Not that the collapse of the housing market is the fault of the Bush administration; the bubble was inflated by Greenspan during the Clinton years (the dot-com boom — or, to you Democrats, the period of unparalled growth and prosperity you so fondly recall). Every boom has its bust, and Greenspan deftly responded to the collapse of the dot-com boom by lowering interest rates to unnaturally low levels, which kicked off the mortgage boom.
But the response by the feds this weekend to the collapse of Fannie Mae and Freddie Mac proves again there’s not much difference between the two major parties, both of which apparently believe that more government intervention, whether in the economy or in an uppity nation somewhere overseas, is the right answer.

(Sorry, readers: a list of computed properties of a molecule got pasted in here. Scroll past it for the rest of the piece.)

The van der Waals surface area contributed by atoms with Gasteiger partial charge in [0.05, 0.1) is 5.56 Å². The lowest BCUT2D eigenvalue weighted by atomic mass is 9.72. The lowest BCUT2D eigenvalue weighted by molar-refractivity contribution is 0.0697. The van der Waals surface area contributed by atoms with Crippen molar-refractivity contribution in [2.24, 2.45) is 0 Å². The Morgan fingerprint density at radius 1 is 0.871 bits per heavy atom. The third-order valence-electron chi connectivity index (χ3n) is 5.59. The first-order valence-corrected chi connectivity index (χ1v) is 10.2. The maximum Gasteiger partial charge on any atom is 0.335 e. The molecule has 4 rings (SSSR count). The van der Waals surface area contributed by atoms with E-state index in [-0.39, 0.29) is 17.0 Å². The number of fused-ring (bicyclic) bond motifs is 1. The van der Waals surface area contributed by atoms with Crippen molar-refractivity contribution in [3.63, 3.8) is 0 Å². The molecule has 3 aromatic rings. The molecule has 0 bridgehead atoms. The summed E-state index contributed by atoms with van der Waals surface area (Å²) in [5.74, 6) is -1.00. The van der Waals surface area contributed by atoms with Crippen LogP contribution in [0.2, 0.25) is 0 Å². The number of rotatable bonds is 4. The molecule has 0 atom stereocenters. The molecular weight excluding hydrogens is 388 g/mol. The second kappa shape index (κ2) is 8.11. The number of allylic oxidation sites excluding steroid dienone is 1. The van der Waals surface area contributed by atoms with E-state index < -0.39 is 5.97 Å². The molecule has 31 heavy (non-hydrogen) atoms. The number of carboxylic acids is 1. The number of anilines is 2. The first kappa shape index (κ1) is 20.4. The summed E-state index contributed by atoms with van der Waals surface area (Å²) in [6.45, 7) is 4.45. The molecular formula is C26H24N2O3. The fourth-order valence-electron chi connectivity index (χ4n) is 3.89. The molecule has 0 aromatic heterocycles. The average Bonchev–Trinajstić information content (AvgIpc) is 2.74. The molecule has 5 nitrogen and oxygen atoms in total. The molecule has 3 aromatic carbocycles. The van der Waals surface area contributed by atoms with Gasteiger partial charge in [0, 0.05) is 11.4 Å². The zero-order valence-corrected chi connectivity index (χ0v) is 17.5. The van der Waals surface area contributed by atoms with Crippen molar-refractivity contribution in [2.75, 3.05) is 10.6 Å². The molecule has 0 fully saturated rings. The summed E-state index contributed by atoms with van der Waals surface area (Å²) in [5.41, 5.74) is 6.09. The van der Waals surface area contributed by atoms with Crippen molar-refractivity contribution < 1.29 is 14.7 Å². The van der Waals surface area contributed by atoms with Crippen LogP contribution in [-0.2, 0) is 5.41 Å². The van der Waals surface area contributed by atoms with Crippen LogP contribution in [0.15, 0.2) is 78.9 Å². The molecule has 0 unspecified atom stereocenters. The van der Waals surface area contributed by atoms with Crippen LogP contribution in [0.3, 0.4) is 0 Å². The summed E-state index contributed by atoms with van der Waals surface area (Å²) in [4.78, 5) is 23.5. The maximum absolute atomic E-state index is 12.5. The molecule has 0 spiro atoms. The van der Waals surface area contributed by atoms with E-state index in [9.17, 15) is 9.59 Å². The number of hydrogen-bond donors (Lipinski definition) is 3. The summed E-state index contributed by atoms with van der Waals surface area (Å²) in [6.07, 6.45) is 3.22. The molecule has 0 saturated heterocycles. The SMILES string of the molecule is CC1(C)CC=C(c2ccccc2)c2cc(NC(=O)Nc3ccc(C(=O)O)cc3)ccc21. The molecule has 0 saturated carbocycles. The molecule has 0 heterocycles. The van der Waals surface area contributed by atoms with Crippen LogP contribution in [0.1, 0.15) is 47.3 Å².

I’ll take that back if John McCain promises to rescind this nationalization of half of the country’s $12 trillion mortgage debt.
What’s galling is that stockholders will get hosed while holders of debt, the largest of which is the government of China, will receive the full backing of the American government — i.e., the American taxpayer. One estimate of the cost from a source I trust runs $50 to $250 billion. To bail out China.
What’s wrong with this picture?